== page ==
We first got to know Chris Branning when he was barely out of diapers as part of Disney’s Morning Light program, and as a former shipmate of Mr. Clean (poor kid – ed)), and as he’s gone from grommet to sought-after offshore navigator to helicopter rescue pilot, we’ve seen what an incredible young man he has become. And when Charlie and Mark from Team Alvimedica brought him aboard their Volvo 65 during tryouts, we were extremely excited to see it – and not for Branning’s sake.
We see the US-skippered Alvimedica as having a genuine chance of really impacting the sport’s perception here in America, and Branning would make that about a hundred times easier. Branning is the anti-yachtie. He’s soft-spoken but extremely bright, wears his heart on his sleeve, is tall and good-looking without being intimidating, and he just oozes honesty and character. In other words, he’s a media dream. Add to that the fact that his job as pilot of a USCG Search-and-Rescue chopper makes him one of the only human beings on Earth that this divided America unanimously loves; the most ignorant redneck fisherman on the Florida panhandle is just as much of a fan of USCG rescue pilots as a Wall Street investment banker sailing his Concordia out of the NYYC.
Which makes this video all that more poignant, because no matter how much we wish it was, is isn’t a crew profile. Rather, longtime SA videographer and now VOR moviemaker Sam Greenfield put this movie together to show us that best intentions are not always enough, and that life can sometimes get in the way of the perfect opportunity; thanks to his demanding job saving lives, Branning will be watching this VOR from afar.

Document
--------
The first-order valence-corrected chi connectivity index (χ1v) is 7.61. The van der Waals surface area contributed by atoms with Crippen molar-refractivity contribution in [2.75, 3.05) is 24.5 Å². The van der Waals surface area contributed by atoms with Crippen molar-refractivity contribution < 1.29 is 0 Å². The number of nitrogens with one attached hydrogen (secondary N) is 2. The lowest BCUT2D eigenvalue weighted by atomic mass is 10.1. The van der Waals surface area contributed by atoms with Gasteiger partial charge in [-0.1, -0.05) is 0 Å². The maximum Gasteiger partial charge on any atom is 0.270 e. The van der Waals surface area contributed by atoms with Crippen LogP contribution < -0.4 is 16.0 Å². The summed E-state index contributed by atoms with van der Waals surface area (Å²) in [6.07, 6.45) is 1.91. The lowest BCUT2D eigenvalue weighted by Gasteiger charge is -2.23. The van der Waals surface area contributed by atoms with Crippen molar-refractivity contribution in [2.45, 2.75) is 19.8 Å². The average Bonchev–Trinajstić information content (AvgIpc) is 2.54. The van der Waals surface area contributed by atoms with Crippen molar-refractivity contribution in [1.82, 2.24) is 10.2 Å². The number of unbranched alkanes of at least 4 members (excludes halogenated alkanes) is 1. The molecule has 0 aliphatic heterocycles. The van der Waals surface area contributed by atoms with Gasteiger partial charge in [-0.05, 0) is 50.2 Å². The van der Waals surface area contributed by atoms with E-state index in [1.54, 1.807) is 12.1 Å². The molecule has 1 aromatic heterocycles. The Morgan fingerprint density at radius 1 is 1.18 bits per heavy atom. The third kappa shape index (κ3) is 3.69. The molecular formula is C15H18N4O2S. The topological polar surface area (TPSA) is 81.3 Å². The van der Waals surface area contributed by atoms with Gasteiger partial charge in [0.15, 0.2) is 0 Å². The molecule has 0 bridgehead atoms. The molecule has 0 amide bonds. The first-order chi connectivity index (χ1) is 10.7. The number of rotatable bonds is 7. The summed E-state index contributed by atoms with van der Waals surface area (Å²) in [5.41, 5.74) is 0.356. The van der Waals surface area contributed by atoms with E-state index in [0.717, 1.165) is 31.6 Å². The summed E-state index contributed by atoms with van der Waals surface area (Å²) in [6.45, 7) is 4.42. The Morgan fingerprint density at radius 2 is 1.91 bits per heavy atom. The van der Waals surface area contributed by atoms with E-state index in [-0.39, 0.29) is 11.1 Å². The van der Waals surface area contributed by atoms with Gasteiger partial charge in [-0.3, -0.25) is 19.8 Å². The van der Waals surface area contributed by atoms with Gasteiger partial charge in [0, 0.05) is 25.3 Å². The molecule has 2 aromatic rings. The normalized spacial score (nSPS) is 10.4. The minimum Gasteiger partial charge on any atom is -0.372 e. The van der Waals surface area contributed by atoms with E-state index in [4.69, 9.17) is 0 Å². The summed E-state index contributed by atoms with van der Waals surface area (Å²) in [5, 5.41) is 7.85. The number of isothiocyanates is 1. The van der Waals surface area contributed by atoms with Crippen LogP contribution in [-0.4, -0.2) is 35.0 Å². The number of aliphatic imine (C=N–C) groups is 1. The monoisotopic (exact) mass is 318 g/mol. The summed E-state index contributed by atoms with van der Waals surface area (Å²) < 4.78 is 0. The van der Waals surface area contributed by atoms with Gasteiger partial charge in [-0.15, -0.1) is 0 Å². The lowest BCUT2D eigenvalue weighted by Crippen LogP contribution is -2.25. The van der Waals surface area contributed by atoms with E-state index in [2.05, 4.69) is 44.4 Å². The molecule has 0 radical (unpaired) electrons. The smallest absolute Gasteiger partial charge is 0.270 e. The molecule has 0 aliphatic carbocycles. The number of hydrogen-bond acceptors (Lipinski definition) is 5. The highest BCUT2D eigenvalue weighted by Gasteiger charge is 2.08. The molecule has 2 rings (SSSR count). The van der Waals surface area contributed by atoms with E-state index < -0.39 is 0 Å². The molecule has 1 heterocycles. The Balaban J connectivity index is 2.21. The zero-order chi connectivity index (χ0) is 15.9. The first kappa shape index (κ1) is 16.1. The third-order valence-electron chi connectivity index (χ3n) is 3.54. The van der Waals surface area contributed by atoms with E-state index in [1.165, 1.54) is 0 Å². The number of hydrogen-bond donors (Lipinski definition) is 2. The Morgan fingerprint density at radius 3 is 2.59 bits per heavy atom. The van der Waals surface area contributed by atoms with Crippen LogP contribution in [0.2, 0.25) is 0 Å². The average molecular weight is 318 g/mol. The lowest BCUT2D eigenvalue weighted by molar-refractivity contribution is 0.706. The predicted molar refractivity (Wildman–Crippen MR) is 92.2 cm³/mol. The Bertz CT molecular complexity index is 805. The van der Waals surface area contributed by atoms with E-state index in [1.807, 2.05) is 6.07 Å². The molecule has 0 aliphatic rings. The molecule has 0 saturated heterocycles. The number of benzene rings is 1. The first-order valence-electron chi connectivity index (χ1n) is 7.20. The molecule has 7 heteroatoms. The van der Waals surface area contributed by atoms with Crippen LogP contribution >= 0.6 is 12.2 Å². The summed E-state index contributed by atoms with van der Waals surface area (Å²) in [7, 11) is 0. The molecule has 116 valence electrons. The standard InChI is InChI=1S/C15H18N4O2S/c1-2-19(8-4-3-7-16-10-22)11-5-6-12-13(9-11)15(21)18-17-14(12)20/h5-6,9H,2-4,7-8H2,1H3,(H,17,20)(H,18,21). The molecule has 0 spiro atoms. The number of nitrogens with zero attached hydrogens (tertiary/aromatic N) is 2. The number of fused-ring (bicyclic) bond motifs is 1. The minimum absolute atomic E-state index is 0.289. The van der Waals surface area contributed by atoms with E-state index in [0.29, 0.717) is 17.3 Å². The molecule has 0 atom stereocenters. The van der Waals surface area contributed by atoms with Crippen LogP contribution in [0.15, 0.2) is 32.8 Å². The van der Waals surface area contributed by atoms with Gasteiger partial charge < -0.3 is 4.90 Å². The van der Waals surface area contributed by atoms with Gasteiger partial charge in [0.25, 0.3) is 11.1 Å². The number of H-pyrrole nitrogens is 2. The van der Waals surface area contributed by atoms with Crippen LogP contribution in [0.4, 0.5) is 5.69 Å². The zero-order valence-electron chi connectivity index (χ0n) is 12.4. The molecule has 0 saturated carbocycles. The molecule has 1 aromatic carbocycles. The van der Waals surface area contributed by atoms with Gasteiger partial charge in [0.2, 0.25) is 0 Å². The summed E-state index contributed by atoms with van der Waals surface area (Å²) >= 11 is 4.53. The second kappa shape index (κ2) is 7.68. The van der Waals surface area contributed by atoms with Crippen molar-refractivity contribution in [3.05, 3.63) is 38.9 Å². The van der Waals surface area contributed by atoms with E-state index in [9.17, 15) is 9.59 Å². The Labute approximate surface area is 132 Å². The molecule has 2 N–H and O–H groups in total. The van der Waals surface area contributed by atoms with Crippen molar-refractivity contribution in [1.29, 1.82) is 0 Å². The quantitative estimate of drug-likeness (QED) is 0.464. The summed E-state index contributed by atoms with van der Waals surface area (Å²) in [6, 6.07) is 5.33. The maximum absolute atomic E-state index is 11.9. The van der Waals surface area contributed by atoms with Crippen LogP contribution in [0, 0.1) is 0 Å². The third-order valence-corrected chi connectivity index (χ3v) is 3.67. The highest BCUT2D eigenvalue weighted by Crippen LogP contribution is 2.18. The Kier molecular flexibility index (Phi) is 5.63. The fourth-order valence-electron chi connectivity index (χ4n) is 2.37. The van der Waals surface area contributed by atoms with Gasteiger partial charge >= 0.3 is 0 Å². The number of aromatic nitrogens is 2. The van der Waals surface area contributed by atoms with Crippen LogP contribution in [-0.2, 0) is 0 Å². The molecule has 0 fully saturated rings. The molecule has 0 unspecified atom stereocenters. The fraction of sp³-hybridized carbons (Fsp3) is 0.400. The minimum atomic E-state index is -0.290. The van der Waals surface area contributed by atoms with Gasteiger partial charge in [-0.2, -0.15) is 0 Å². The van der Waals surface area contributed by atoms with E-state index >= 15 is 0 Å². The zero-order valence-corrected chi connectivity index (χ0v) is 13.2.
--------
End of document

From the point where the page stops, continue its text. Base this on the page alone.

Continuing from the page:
As you’d expect from a guy of his character, Branning is still 100% supportive of his friends, and he sent a few words over to share his thoughts on what they’ve done:
“I think it will take years before what the sailing world realizes what Mark and Charlie have done. For sailing to progress as a commercially viable sport, to compete against the mainstream sports especially in the USA, the process of fund sourcing had to shift. Sailing doesn’t need another watch captain, skipper, rigger, or trimmer; though we greatly appreciate the talents of those roles. Sailing needs “board-room” sailors. Educated, professional sailors who can take off the foul weather gear, put on a suit and walk into the board room to pitch, present, argue, defend, convince, cajole, and earn the money to go sailing at the highest level. That is what our sport needs. Few people can fathom the amount of work and risk that takes. Charlie and Mark, in their mid-twenties, did just that.
“They brought another boat to the starting line of the Volvo Ocean Race, and in the process, they paved the path for younger sailors to do the same. Did they change the sport forever? It’s too early to know that. But they did something no one has ever done here, and I salute them for it.”